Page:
Tucked away — quite literally — in the Modiin industrial park, is Meet & Meat, a restaurant my wife and I visited recently. It had gotten good reviews elsewhere, so we decided to have a taste for ourselves. We called for a reservation, and when we said between 7:00 and 7:30, we were pressed to choose one or the other. So we did.
When we got there, it was empty.
The Meat Experience. That’s what they call their – I suppose “tasting menu” would be the right word for it. For NIS 130, we were treated to four different meats from their menu: assado, chicken breast, entrecote, and duck breast. Over a half kilo of meat! it says on the menu. With a minimum of two people. Which works out to 250 grams, or roughly eight ounces, per person. For a meat restaurant, it didn’t seem like a whole lot of meat.
The meal started with warm bread with two dips: a fresh tomato salsa and garlic mayo. The chimichuri “sauce” was more of a gremolata, but the house tabouleh was pretty good. A large lettuce salad was brought to the table as well, and they offered to refill it during the meal, which we accepted. I would have preferred to be able to fill up on meat instead…
The first dish to arrive was the assado, which was definitely smoked. I tasted it. It was soft, which means it was certainly cooked long enough. But the meat looked dry on the outside. The plate came adored with two halves of a “campfire potato” which had that fire-roasted flavor as well.
The next plate came out. It was the chicken. One single, solitary chicken cutlet, sliced. Seasoned, but I wouldn’t say smoked. And that was it. There was nothing else on the plate. No sprinkle of sumac, no drizzle of sauce, nothing. It was moist, I remember that, but nothing else remarkable.
The entrecote arrived next. Well, that’s what they called it anyway. I wan’t so sure that’s what it was. The grain of the meat was peculiar, and it didn’t have the right shape. It was tasty, a little chewy, but it didn’t have a pronounced smokiness either. Again, with nothing on the plate other than the meat itself.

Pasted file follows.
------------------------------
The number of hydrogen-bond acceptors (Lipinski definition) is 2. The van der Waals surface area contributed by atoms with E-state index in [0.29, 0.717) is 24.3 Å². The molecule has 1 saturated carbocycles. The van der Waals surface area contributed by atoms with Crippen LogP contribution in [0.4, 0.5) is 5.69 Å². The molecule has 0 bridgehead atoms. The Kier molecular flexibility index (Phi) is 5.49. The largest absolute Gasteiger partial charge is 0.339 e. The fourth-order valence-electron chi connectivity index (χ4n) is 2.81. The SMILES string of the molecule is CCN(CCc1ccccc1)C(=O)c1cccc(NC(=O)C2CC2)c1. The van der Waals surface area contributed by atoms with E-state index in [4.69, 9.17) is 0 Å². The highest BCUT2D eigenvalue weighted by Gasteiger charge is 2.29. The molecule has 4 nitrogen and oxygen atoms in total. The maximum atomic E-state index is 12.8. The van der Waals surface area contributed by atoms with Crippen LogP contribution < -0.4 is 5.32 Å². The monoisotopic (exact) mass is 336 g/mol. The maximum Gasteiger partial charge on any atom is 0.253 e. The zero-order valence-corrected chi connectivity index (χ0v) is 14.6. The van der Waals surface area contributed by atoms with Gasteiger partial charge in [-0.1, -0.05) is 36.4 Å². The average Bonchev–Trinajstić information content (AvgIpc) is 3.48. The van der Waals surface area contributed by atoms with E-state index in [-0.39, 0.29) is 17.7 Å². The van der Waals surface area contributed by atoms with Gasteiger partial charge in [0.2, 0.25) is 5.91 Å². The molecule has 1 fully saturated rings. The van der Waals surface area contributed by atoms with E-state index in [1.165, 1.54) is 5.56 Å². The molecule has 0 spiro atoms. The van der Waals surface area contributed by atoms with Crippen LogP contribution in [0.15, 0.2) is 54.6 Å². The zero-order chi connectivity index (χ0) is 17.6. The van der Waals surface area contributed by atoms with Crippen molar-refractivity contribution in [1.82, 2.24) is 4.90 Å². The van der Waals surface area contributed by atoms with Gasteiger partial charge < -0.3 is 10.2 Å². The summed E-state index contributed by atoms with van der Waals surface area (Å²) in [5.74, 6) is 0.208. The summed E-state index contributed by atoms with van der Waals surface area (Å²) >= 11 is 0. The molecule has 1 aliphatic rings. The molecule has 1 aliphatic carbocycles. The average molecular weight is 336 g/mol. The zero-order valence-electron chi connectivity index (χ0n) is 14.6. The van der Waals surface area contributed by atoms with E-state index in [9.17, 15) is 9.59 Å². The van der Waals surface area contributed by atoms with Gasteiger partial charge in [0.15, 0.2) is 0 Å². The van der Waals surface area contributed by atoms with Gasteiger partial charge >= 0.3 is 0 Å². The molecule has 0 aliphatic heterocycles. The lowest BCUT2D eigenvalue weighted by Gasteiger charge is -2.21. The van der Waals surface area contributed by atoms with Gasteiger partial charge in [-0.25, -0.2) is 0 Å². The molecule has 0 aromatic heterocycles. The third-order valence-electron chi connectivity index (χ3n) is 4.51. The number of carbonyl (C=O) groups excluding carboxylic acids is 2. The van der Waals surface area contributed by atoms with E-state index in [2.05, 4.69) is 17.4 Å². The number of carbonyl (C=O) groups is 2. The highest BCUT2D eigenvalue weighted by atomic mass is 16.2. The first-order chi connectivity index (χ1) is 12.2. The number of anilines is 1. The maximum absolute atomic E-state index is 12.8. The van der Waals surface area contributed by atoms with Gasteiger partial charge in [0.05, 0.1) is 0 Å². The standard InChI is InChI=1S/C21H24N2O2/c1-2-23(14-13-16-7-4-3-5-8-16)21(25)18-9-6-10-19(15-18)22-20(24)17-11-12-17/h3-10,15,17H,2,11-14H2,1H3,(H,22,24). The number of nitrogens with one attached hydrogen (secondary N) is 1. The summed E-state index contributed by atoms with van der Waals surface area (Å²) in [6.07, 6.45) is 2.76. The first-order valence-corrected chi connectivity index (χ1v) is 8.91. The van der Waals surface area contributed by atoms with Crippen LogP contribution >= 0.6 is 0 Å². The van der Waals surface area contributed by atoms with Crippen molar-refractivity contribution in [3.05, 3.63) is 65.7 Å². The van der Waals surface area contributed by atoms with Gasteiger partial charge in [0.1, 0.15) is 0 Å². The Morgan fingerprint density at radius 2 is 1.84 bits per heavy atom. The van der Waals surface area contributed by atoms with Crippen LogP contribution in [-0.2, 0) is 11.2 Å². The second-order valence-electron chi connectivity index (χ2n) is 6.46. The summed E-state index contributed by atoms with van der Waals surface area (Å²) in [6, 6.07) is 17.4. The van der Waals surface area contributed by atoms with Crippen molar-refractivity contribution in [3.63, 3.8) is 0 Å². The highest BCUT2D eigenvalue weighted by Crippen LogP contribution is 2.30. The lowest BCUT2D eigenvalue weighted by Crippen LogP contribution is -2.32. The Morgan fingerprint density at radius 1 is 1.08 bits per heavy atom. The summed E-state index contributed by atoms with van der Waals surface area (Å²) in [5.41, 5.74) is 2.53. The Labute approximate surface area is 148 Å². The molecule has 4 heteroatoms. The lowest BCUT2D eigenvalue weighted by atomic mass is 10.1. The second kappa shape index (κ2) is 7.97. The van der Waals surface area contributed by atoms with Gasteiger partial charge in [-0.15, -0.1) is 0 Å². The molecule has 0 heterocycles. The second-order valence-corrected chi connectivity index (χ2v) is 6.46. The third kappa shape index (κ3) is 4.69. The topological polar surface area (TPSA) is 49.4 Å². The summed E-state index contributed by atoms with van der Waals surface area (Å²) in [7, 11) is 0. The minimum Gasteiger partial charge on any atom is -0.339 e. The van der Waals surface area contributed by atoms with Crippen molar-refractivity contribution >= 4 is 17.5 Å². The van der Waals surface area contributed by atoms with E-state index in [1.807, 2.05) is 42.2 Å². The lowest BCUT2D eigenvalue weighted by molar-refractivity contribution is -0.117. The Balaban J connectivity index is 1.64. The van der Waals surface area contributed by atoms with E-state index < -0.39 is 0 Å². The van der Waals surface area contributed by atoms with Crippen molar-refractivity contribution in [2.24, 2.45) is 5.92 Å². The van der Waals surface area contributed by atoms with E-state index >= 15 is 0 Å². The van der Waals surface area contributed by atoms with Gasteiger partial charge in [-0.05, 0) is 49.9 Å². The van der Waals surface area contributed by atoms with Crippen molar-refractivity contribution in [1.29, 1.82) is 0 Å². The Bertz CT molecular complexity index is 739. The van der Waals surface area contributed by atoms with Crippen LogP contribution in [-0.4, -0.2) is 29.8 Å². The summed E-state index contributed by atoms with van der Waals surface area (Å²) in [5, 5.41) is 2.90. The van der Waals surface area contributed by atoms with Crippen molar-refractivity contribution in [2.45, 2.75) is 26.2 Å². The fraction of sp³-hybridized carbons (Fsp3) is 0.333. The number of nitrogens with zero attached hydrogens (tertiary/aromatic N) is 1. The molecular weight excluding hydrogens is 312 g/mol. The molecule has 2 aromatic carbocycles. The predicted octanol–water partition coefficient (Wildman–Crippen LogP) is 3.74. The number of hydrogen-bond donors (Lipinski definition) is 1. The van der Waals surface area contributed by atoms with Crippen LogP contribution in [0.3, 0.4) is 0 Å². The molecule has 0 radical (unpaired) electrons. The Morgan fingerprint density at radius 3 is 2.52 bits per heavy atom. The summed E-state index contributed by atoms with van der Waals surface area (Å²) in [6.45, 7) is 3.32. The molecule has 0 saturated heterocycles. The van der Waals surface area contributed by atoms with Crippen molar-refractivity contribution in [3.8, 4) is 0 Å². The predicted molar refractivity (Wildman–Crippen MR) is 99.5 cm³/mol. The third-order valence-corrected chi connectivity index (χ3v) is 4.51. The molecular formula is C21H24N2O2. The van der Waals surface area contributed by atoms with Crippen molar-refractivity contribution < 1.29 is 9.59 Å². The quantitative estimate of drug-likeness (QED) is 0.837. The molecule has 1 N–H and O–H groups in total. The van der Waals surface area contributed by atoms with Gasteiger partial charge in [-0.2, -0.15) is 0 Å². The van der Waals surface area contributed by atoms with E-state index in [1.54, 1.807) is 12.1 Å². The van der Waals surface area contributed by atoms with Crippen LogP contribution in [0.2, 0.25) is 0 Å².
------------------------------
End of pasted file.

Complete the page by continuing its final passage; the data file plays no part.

Finally, the duck breast arrived. I was especially looking forward to the duck. Now, if you know me, you know how much I love duck. But it needs to be prepared in a very particular way. The fat needs to be rendered properly, so you’re not eating too much of it in proportion to the meat. And whatever you do, don’t ever cook it past medium-rare. Because if you do, you get a gamey, liverish piece of meat. Which is what we got. It was a flat out disappointment. I almost didn’t mind that nothing had to share the plate with it.
I wasn’t entirely sure what they were going for in terms of ambiance. On the wall is a double blackboard with notes scribbled from satisfied patrons. Along the privacy partition, empty wine bottles lie neck-to-bottom, which to me seemed like a hazard, especially if someone inadvertently knocked one over onto a table. The lighting is dull yellow. The chairs are distressed leather, which I suspected were artificially distressed to give them more “character”, But they sank in the middle, which would make it uncomfortable to eat if you’re shorter. I honestly can’t remember if there was music or not, but I do remember the necks of the carafes were spotty. Both of them.
The staff was super attentive, which is always a plus for any restaurant. It was easy enough at first, since we showed up early and were the only ones there, but continued throughout the meal, as other patrons arrived.
The chef came over while we were eating and asked how things were. I’m pretty sure he was the chef, since he was wearing the striped chef’s pants that are popular here, but as he didn’t introduce himself, I can’t be 100% certain. I usually don’t have a problem speaking up in a restaurant, but I didn’t have the heart to tell him how I honestly felt.
But that was also before the duck.